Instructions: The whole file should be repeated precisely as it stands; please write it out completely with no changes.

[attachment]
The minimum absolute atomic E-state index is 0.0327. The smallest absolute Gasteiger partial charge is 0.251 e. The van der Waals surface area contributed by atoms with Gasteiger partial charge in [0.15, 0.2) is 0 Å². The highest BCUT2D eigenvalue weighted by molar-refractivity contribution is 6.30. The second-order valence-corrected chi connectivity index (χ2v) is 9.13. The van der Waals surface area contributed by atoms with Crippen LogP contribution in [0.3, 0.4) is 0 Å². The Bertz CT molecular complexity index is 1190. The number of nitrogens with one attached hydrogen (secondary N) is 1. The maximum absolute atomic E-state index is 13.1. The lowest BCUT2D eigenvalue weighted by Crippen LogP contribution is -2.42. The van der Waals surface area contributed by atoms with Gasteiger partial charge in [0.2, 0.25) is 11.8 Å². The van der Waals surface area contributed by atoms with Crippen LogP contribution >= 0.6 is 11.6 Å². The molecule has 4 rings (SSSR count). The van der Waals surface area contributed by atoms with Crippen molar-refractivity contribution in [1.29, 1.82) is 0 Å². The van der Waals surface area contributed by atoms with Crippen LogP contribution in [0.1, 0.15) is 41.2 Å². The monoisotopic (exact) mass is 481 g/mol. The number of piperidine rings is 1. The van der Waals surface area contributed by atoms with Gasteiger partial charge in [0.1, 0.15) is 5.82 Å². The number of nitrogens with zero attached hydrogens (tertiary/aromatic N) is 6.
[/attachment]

The minimum absolute atomic E-state index is 0.0327. The smallest absolute Gasteiger partial charge is 0.251 e. The van der Waals surface area contributed by atoms with Gasteiger partial charge in [0.15, 0.2) is 0 Å². The highest BCUT2D eigenvalue weighted by molar-refractivity contribution is 6.30. The second-order valence-corrected chi connectivity index (χ2v) is 9.13. The van der Waals surface area contributed by atoms with Crippen LogP contribution in [0.3, 0.4) is 0 Å². The Bertz CT molecular complexity index is 1190. The number of nitrogens with one attached hydrogen (secondary N) is 1. The maximum absolute atomic E-state index is 13.1. The lowest BCUT2D eigenvalue weighted by Crippen LogP contribution is -2.42. The van der Waals surface area contributed by atoms with Gasteiger partial charge in [0.2, 0.25) is 11.8 Å². The van der Waals surface area contributed by atoms with Crippen LogP contribution >= 0.6 is 11.6 Å². The molecule has 4 rings (SSSR count). The van der Waals surface area contributed by atoms with Crippen molar-refractivity contribution in [1.29, 1.82) is 0 Å². The van der Waals surface area contributed by atoms with Crippen LogP contribution in [0.1, 0.15) is 41.2 Å². The monoisotopic (exact) mass is 481 g/mol. The number of piperidine rings is 1. The van der Waals surface area contributed by atoms with Gasteiger partial charge in [0.1, 0.15) is 5.82 Å². The number of nitrogens with zero attached hydrogens (tertiary/aromatic N) is 6.